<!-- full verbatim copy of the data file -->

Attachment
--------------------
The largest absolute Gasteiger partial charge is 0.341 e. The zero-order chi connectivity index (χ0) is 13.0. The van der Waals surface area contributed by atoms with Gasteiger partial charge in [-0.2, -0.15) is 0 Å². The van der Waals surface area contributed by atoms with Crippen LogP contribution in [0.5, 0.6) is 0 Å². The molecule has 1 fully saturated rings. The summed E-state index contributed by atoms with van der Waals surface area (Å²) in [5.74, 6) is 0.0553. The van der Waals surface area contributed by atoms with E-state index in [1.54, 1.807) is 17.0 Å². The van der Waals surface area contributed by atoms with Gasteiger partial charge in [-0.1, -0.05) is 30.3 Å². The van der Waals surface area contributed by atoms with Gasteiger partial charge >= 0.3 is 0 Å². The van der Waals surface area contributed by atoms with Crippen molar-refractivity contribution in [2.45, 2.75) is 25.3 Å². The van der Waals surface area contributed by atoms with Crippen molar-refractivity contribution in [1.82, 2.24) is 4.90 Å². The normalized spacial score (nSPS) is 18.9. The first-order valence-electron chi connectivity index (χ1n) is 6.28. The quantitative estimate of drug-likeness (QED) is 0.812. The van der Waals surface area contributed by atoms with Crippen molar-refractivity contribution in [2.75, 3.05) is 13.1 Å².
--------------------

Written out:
The largest absolute Gasteiger partial charge is 0.341 e. The zero-order chi connectivity index (χ0) is 13.0. The van der Waals surface area contributed by atoms with Gasteiger partial charge in [-0.2, -0.15) is 0 Å². The van der Waals surface area contributed by atoms with Crippen LogP contribution in [0.5, 0.6) is 0 Å². The molecule has 1 fully saturated rings. The summed E-state index contributed by atoms with van der Waals surface area (Å²) in [5.74, 6) is 0.0553. The van der Waals surface area contributed by atoms with E-state index in [1.54, 1.807) is 17.0 Å². The van der Waals surface area contributed by atoms with Gasteiger partial charge in [-0.1, -0.05) is 30.3 Å². The van der Waals surface area contributed by atoms with Gasteiger partial charge >= 0.3 is 0 Å². The van der Waals surface area contributed by atoms with Crippen molar-refractivity contribution in [2.45, 2.75) is 25.3 Å². The van der Waals surface area contributed by atoms with Crippen molar-refractivity contribution in [1.82, 2.24) is 4.90 Å². The normalized spacial score (nSPS) is 18.9. The first-order valence-electron chi connectivity index (χ1n) is 6.28. The quantitative estimate of drug-likeness (QED) is 0.812. The van der Waals surface area contributed by atoms with Crippen molar-refractivity contribution in [2.75, 3.05) is 13.1 Å².